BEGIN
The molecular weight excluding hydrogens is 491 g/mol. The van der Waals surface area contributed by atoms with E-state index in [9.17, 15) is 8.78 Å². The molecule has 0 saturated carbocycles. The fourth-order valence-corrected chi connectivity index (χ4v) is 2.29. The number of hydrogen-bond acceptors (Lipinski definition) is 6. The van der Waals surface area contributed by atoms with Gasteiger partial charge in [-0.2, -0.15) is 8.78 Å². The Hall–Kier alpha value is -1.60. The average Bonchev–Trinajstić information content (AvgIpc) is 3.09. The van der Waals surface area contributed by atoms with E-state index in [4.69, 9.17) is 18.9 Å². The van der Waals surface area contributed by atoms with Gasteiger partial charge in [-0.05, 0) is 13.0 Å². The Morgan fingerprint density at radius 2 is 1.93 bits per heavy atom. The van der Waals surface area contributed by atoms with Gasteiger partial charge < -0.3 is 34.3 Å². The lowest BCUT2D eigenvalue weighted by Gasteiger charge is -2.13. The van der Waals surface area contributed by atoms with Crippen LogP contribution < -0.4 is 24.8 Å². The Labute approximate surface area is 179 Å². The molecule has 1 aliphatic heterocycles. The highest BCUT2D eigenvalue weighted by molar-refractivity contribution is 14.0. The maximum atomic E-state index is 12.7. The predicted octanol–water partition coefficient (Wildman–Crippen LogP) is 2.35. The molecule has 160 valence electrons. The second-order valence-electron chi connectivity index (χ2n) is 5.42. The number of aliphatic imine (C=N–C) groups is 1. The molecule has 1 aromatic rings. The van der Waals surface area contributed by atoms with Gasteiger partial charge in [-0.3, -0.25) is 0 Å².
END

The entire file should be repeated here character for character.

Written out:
The molecular weight excluding hydrogens is 491 g/mol. The van der Waals surface area contributed by atoms with E-state index in [9.17, 15) is 8.78 Å². The molecule has 0 saturated carbocycles. The fourth-order valence-corrected chi connectivity index (χ4v) is 2.29. The number of hydrogen-bond acceptors (Lipinski definition) is 6. The van der Waals surface area contributed by atoms with Gasteiger partial charge in [-0.2, -0.15) is 8.78 Å². The Hall–Kier alpha value is -1.60. The average Bonchev–Trinajstić information content (AvgIpc) is 3.09. The van der Waals surface area contributed by atoms with E-state index in [4.69, 9.17) is 18.9 Å². The van der Waals surface area contributed by atoms with Gasteiger partial charge in [-0.05, 0) is 13.0 Å². The Morgan fingerprint density at radius 2 is 1.93 bits per heavy atom. The van der Waals surface area contributed by atoms with Gasteiger partial charge < -0.3 is 34.3 Å². The lowest BCUT2D eigenvalue weighted by Gasteiger charge is -2.13. The van der Waals surface area contributed by atoms with Crippen LogP contribution < -0.4 is 24.8 Å². The Labute approximate surface area is 179 Å². The molecule has 1 aliphatic heterocycles. The highest BCUT2D eigenvalue weighted by molar-refractivity contribution is 14.0. The maximum atomic E-state index is 12.7. The predicted octanol–water partition coefficient (Wildman–Crippen LogP) is 2.35. The molecule has 160 valence electrons. The second-order valence-electron chi connectivity index (χ2n) is 5.42. The number of aliphatic imine (C=N–C) groups is 1. The molecule has 1 aromatic rings. The van der Waals surface area contributed by atoms with Gasteiger partial charge in [-0.3, -0.25) is 0 Å².